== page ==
Published: 01st November 2021
COP26: School principals raise concerns over environmental education in schools. What are the kids not learning?
The issue being resonated is that environmental issues seldom get traction beyond mere posters on Earth and Environment days in a year
School principals and educationists across the country are wanting to be heard on changing the way environmental education is being offered in schools at the moment. This comes in the backdrop of the 26th UN Climate Change Conference of the Parties (COP26) being hosted by the UK beginning on Sunday. Representatives of over 190 countries are expected to participate in the meeting that will go on till November 12.
The issue raised by the school personnel is that education on the environment is limited to slogans and poster making on calendar events like Earth Day and Environment Day. The demand is for a more hands-on approach to education in order to prepare them for the future.
Pallavi Upadhyaya, Principal, DPS-RNE Ghaziabad told PTI, "The need of the hour is to sensitise the students about climate threats and change. Environmental education should be much more than lighthearted workshops being organised on special days like Earth Day or Environment Day. Students being the future decision makers, need to be made responsible denizens to keep a watch on their daily practices and commitments. Something as simple as saying ‘no’ to plastic, and carrying a paper or jute bag for shopping can significantly impact our environment positively."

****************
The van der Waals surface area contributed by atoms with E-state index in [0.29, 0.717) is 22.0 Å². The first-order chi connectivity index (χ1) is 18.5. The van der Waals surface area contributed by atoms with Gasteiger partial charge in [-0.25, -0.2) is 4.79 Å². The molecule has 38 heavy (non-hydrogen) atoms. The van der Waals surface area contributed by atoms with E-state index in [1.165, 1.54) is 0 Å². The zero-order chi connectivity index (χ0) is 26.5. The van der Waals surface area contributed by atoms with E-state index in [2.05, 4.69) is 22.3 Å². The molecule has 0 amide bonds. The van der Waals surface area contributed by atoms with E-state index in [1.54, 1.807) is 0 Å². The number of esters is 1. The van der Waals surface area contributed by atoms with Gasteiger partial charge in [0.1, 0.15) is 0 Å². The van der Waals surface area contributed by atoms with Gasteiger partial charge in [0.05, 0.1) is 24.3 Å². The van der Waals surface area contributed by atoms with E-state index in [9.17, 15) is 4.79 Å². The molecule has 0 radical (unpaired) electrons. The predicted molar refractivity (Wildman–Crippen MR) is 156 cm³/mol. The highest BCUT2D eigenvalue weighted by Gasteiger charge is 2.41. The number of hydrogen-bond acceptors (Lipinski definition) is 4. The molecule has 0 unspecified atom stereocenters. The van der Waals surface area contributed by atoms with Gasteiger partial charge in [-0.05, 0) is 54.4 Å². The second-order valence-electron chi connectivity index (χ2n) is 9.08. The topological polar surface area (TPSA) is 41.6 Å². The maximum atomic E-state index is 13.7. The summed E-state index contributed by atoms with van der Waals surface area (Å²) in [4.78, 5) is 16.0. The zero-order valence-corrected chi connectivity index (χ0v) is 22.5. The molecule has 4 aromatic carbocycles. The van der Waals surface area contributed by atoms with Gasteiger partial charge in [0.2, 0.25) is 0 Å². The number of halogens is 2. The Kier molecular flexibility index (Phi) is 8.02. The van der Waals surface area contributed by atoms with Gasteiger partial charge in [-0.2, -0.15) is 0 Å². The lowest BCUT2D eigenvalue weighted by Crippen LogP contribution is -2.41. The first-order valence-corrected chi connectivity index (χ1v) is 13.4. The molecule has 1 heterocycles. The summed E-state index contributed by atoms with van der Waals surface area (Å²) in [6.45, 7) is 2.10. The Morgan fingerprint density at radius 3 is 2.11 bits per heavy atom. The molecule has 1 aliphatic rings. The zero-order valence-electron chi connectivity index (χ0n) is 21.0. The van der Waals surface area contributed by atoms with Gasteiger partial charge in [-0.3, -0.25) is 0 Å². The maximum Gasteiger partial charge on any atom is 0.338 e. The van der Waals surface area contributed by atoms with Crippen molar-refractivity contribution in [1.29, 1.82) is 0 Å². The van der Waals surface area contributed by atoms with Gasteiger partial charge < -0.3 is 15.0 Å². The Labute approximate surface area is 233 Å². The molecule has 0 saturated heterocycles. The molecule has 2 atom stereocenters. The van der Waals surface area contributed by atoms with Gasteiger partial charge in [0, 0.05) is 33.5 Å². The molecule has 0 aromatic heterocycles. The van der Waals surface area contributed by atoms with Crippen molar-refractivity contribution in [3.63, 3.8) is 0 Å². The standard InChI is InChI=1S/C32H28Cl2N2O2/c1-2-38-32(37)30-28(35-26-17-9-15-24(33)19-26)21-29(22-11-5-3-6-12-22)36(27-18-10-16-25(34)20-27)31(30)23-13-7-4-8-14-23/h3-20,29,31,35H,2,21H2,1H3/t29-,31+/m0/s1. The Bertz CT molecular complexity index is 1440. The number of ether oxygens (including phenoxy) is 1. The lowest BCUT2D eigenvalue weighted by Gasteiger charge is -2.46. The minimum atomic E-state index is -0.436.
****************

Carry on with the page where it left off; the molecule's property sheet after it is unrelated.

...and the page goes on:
According to Seema Kaur, Principal, Pacific World School, the slogans of "Save Environment" and "Save Trees" resonate only for a day at times. “The hue and cry about saving the planet are audible all around but to no avail. Children are the makers of this planet, hence from the nascent stage only, schools must include environment awareness programmes in the curriculum focusing on practical knowledge,” she said.
Sangeeta Hajela, Principal, DPS Indirapuram, believes environmental education must be incorporated in Indian schools, in all earnestness, and in a definitive manner, as environmental degradation is no more a gradual transformation. “The process of school education remains incomplete without setting up an example for students, therefore it is necessary to change the course of environmental awareness from being subjective to practical,” she said. “Environment consciousness should not be a day-long or a week-long pen and paper education but a way of life, practised every single day, leading to habit formation,” she added.
According to Divya Jain, Founder and Director, The Class of One, an online-only school, the majority of environmental degradation arising from a lack of education. “We have integrated the SDG projects along with the primary curriculum to sensitise kids to grow up to lead a sustainable and eco-friendly life. As India is a diverse country and every location here needs a different kind of solution, all our projects are location-specific and help kids to understand their location better and find a solution for it. There’s a compulsory environment class in the curriculum from the primary level onwards. A monthly activity is planned with parents as accomplices,” she said.